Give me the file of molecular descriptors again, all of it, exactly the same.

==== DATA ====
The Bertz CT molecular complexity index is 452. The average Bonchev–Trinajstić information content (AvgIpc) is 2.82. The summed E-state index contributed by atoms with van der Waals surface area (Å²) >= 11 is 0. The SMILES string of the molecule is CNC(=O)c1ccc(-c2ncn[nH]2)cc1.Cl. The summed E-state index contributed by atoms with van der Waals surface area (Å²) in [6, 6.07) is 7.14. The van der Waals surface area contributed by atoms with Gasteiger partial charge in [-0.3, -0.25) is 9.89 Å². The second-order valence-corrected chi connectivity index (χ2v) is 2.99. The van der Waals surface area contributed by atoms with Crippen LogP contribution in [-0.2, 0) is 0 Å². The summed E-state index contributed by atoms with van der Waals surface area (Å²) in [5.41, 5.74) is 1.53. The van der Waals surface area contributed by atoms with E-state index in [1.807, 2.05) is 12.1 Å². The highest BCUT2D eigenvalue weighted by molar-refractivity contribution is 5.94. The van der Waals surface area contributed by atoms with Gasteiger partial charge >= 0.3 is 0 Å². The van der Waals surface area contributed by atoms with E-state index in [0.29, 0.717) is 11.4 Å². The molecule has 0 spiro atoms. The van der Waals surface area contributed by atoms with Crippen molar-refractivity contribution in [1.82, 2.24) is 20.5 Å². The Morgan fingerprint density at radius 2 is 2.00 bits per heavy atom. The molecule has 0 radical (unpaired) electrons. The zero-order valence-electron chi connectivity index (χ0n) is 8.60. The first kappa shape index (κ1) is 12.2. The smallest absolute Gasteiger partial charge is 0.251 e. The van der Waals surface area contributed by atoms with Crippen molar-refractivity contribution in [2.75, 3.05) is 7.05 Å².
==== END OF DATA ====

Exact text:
The Bertz CT molecular complexity index is 452. The average Bonchev–Trinajstić information content (AvgIpc) is 2.82. The summed E-state index contributed by atoms with van der Waals surface area (Å²) >= 11 is 0. The SMILES string of the molecule is CNC(=O)c1ccc(-c2ncn[nH]2)cc1.Cl. The summed E-state index contributed by atoms with van der Waals surface area (Å²) in [6, 6.07) is 7.14. The van der Waals surface area contributed by atoms with Gasteiger partial charge in [-0.3, -0.25) is 9.89 Å². The second-order valence-corrected chi connectivity index (χ2v) is 2.99. The van der Waals surface area contributed by atoms with Crippen LogP contribution in [-0.2, 0) is 0 Å². The summed E-state index contributed by atoms with van der Waals surface area (Å²) in [5.41, 5.74) is 1.53. The van der Waals surface area contributed by atoms with E-state index in [1.807, 2.05) is 12.1 Å². The highest BCUT2D eigenvalue weighted by molar-refractivity contribution is 5.94. The van der Waals surface area contributed by atoms with Gasteiger partial charge >= 0.3 is 0 Å². The van der Waals surface area contributed by atoms with E-state index in [0.29, 0.717) is 11.4 Å². The molecule has 0 spiro atoms. The van der Waals surface area contributed by atoms with Crippen molar-refractivity contribution in [1.82, 2.24) is 20.5 Å². The Morgan fingerprint density at radius 2 is 2.00 bits per heavy atom. The molecule has 0 radical (unpaired) electrons. The zero-order valence-electron chi connectivity index (χ0n) is 8.60. The first kappa shape index (κ1) is 12.2. The smallest absolute Gasteiger partial charge is 0.251 e. The van der Waals surface area contributed by atoms with Crippen molar-refractivity contribution in [2.75, 3.05) is 7.05 Å².